[03:14:59] <jmkasunich> 20 inches per minute
[03:15:27] <Jessica> my feed was all over. i tried very slow (5mm a sec) to about 1 inch per sec
[03:15:42] <Jessica> slow seemed to work better
[03:15:51] <jmkasunich> 12 to 60 ipm
[03:16:01] <toastydeath> 60 ipm is waaay too fast for brittle materials
[03:16:03] <jmkasunich> yeah, 60 seems very fast
[03:16:40] <Jessica> what kind of bit?
[03:16:49] <toastydeath> anything at all should work
[03:17:07] <toastydeath> from a ground HSS tool, to carbide, to real fancy diamond tools
[03:17:22] <jmkasunich> "60 degree carbide V tool" is what cradek's webpage says
[03:17:22] <Jessica> do you all go for tiny tiny pass depths?
[03:17:27] <jmkasunich> (did you read that page yet?)
[03:17:40] <Jessica> was gonna after i finished here
[03:17:42] <toastydeath> i don't machine pcbs, i play a machinist in real life
[03:17:48] <toastydeath> so i don't know what you're saying by small depths
[03:17:55] <jmkasunich> I don't machine PCBs either
[03:17:57] <toastydeath> i've heard. 030 tossed around
[03:18:01] <toastydeath> for a depth of cut
[03:18:02] <toastydeath> on pcbs
[03:18:05] <jmkasunich> ?
[03:18:08] <toastydeath> .030"
[03:18:10] <toastydeath> sry
[03:18:16] <eric_U> you want to cut all the way through the copper on the first pass
[03:18:17] <jmkasunich> the copper is only 0.001 or 0.002 thick
[03:18:38] <jmkasunich> the board is only 0.060, so cutting 0.030 deep is a bit much ;-)
[03:18:46] <toastydeath> oh
[03:18:54] <Jessica> hehe
[03:18:54] <toastydeath> i guess they're using a thick board then
[03:19:03] <toastydeath> or whatever it is
[03:19:04] <jmkasunich> Jessica: I suggest you look at that page, and then ask any more questions that you have
[03:19:09] <eric_U> what hold down technique? that's pretty important
[03:19:18] <jmkasunich> cradek might be back by then (he was here a little while ago)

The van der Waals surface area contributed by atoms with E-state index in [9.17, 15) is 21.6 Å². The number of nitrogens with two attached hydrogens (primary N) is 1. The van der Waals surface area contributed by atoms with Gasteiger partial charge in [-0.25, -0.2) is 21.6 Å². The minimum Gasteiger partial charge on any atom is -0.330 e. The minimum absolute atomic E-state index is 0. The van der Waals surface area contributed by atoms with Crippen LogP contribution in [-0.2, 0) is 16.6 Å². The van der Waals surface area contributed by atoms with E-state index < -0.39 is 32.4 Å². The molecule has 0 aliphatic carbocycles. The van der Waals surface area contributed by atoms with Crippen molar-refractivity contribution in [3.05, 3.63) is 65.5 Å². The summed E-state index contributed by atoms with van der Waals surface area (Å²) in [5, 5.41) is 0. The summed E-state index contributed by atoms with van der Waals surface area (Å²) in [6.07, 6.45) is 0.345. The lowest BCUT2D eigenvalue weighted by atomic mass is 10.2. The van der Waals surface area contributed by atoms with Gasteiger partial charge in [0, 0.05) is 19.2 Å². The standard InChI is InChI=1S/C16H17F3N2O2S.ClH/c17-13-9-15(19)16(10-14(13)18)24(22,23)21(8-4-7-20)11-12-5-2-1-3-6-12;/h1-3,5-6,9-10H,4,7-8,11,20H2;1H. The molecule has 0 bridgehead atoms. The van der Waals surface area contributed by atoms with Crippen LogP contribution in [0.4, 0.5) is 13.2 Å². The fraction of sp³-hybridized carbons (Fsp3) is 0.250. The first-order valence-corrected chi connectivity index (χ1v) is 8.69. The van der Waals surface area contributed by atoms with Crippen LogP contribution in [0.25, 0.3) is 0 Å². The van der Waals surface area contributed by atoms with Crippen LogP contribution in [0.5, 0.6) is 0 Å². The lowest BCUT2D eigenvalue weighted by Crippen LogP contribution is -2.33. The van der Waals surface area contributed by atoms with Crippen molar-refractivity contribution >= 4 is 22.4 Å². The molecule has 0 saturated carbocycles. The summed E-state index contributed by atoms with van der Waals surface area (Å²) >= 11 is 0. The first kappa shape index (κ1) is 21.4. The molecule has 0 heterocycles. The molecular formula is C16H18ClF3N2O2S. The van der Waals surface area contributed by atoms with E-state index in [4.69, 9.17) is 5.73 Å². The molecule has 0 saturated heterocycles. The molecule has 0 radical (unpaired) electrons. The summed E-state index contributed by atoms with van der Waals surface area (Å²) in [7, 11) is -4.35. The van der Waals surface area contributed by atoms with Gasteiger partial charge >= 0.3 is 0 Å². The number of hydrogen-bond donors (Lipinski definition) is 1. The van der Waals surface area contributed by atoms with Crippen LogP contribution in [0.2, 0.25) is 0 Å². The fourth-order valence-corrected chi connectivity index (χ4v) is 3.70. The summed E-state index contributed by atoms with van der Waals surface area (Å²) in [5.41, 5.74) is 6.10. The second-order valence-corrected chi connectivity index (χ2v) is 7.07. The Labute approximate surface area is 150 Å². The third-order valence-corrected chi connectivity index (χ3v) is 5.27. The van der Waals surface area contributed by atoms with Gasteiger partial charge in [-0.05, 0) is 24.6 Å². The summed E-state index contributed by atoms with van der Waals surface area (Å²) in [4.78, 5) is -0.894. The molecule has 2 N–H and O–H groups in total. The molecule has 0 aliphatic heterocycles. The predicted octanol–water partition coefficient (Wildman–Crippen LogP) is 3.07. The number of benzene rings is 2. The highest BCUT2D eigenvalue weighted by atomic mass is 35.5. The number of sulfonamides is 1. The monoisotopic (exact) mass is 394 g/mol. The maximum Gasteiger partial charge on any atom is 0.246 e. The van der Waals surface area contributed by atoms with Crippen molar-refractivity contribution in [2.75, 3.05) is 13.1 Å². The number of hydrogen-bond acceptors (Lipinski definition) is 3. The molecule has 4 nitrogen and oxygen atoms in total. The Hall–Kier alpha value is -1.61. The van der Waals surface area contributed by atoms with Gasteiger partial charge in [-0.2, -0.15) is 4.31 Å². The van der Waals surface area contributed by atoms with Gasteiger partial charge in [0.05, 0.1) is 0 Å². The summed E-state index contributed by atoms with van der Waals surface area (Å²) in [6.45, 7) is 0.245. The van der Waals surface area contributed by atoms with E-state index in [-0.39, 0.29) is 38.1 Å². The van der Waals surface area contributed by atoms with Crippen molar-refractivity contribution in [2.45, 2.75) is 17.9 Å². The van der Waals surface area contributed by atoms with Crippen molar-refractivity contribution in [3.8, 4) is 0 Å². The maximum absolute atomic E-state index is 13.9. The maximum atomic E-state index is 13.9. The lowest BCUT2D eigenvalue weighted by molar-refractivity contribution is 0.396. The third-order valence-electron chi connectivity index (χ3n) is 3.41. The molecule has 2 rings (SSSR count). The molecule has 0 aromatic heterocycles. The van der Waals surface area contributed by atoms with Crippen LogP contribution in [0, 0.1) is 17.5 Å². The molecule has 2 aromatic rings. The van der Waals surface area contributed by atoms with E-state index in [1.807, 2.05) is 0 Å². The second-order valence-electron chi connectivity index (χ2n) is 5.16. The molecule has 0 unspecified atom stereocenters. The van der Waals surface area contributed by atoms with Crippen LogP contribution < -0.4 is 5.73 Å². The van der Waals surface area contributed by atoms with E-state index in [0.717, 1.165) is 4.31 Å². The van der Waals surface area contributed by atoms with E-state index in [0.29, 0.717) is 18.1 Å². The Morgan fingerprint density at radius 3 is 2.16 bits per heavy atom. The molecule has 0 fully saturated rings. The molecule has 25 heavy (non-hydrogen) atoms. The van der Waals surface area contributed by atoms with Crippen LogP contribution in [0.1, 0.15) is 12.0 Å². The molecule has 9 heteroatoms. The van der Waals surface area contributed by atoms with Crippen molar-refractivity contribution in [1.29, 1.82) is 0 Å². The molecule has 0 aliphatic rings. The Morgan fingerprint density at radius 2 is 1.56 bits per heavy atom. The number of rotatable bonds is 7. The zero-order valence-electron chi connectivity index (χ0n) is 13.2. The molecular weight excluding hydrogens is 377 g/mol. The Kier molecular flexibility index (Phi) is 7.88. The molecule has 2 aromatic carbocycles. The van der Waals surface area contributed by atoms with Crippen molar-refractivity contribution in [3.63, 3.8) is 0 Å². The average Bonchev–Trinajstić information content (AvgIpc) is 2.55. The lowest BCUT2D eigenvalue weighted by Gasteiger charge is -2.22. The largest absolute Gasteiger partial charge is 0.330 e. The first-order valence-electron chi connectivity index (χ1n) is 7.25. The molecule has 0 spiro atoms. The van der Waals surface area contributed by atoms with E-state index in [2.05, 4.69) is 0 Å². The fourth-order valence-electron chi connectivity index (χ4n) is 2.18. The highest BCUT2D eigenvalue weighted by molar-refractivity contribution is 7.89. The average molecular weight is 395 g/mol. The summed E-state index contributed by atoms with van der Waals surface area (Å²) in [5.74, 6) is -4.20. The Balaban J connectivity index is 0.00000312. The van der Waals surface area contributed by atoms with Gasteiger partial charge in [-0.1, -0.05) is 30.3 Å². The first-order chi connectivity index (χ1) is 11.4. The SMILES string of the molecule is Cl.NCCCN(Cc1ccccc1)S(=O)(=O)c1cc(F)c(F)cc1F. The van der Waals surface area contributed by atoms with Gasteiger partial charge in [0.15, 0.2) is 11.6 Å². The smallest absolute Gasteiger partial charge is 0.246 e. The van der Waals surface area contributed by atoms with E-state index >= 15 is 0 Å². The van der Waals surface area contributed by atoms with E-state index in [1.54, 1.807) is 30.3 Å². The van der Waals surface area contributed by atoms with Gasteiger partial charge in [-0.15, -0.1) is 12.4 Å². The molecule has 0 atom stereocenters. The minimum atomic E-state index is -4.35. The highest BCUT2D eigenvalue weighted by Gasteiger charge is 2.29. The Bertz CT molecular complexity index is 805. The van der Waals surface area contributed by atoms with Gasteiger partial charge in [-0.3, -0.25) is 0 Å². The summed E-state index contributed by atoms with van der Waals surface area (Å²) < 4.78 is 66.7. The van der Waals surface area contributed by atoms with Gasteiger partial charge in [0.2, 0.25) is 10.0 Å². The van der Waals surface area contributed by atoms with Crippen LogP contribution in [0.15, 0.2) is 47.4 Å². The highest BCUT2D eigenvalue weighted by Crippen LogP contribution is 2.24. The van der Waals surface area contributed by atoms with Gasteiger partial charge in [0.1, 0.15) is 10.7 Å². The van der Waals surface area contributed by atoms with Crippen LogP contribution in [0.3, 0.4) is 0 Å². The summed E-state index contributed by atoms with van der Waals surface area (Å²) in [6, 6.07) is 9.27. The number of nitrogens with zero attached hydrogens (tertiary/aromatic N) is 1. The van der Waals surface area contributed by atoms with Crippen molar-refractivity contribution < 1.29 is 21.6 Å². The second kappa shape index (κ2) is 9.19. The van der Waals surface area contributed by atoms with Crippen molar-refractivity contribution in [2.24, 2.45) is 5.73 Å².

[03:19:32] <Jessica> ok, i'll give it a try.
[03:19:34] <Jessica> thx all!
[03:19:41] <Jessica> bbiab
[03:19:42] <jmkasunich> chris used to use double sided carpet tape, now he has a vacuum table
[03:19:53] <toastydeath> double sided tape is so awesome
[03:20:06] <toastydeath> i know a guy who ran a 56" Bullard VTL
[03:20:07] <eric_U> not a bad idea
[03:20:11] <toastydeath> who used to do double sided tape
[03:20:24] <jmkasunich> 10 square feet of double sided tape
[03:20:33] <toastydeath> yeah man
[03:20:35] <toastydeath> i laughed so hard
[03:20:49] <eric_U> sadly he was killed by a workpiece
[03:20:52] <toastydeath> he was doing 4x8 sheets of .5" plate steel
[03:21:51] <toastydeath> he only had one or two come loose
[03:21:55] <toastydeath> after crashing the tool into the table
[03:22:10] <toastydeath> apparently you can get a lot of holding force with that stuff
[03:22:14] <toastydeath> if you keep all your surfaces clean
[03:22:18] <toastydeath> the only detrement was heat
[03:22:26] <toastydeath> heat or lubricant would make it let go
[03:22:35] <eric_U> very strong in shear
[03:22:38] <toastydeath> but it would start to chatter really bad before it went, so they just stopped it.